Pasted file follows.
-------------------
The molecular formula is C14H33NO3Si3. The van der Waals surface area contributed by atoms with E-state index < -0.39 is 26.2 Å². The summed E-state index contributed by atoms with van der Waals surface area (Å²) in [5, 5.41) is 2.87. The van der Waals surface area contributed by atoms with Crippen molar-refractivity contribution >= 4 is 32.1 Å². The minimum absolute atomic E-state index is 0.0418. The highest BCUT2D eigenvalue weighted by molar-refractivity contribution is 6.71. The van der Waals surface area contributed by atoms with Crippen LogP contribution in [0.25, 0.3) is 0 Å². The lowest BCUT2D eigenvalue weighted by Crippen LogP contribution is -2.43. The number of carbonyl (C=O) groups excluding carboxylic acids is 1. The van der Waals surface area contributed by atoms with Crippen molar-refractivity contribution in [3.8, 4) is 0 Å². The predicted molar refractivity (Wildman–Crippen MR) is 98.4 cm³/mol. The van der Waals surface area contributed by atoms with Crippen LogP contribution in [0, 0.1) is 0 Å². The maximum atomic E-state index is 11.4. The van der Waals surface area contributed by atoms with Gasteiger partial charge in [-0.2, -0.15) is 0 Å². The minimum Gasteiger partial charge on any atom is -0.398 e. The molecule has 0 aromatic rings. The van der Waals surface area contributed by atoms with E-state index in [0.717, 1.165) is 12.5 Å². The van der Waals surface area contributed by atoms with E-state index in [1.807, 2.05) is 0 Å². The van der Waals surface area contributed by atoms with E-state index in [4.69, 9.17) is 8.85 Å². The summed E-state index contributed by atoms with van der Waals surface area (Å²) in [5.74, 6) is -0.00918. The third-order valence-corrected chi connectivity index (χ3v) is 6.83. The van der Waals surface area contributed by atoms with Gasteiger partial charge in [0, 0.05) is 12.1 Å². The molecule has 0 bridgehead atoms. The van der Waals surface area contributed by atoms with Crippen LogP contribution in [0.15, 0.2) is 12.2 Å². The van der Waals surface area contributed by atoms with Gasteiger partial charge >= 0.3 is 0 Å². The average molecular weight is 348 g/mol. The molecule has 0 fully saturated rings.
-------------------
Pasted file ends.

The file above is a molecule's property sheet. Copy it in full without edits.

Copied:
The molecular formula is C14H33NO3Si3. The van der Waals surface area contributed by atoms with E-state index < -0.39 is 26.2 Å². The summed E-state index contributed by atoms with van der Waals surface area (Å²) in [5, 5.41) is 2.87. The van der Waals surface area contributed by atoms with Crippen molar-refractivity contribution >= 4 is 32.1 Å². The minimum absolute atomic E-state index is 0.0418. The highest BCUT2D eigenvalue weighted by molar-refractivity contribution is 6.71. The van der Waals surface area contributed by atoms with Crippen LogP contribution in [0.25, 0.3) is 0 Å². The lowest BCUT2D eigenvalue weighted by Crippen LogP contribution is -2.43. The number of carbonyl (C=O) groups excluding carboxylic acids is 1. The van der Waals surface area contributed by atoms with Crippen molar-refractivity contribution in [3.8, 4) is 0 Å². The predicted molar refractivity (Wildman–Crippen MR) is 98.4 cm³/mol. The van der Waals surface area contributed by atoms with Crippen LogP contribution in [0, 0.1) is 0 Å². The maximum atomic E-state index is 11.4. The van der Waals surface area contributed by atoms with Gasteiger partial charge in [-0.2, -0.15) is 0 Å². The minimum Gasteiger partial charge on any atom is -0.398 e. The molecule has 0 aromatic rings. The van der Waals surface area contributed by atoms with E-state index in [0.717, 1.165) is 12.5 Å². The van der Waals surface area contributed by atoms with E-state index in [1.807, 2.05) is 0 Å². The van der Waals surface area contributed by atoms with E-state index in [4.69, 9.17) is 8.85 Å². The summed E-state index contributed by atoms with van der Waals surface area (Å²) in [5.74, 6) is -0.00918. The third-order valence-corrected chi connectivity index (χ3v) is 6.83. The van der Waals surface area contributed by atoms with Gasteiger partial charge in [0, 0.05) is 12.1 Å². The molecule has 0 bridgehead atoms. The van der Waals surface area contributed by atoms with Crippen LogP contribution in [0.15, 0.2) is 12.2 Å². The van der Waals surface area contributed by atoms with Gasteiger partial charge >= 0.3 is 0 Å². The average molecular weight is 348 g/mol. The molecule has 0 fully saturated rings.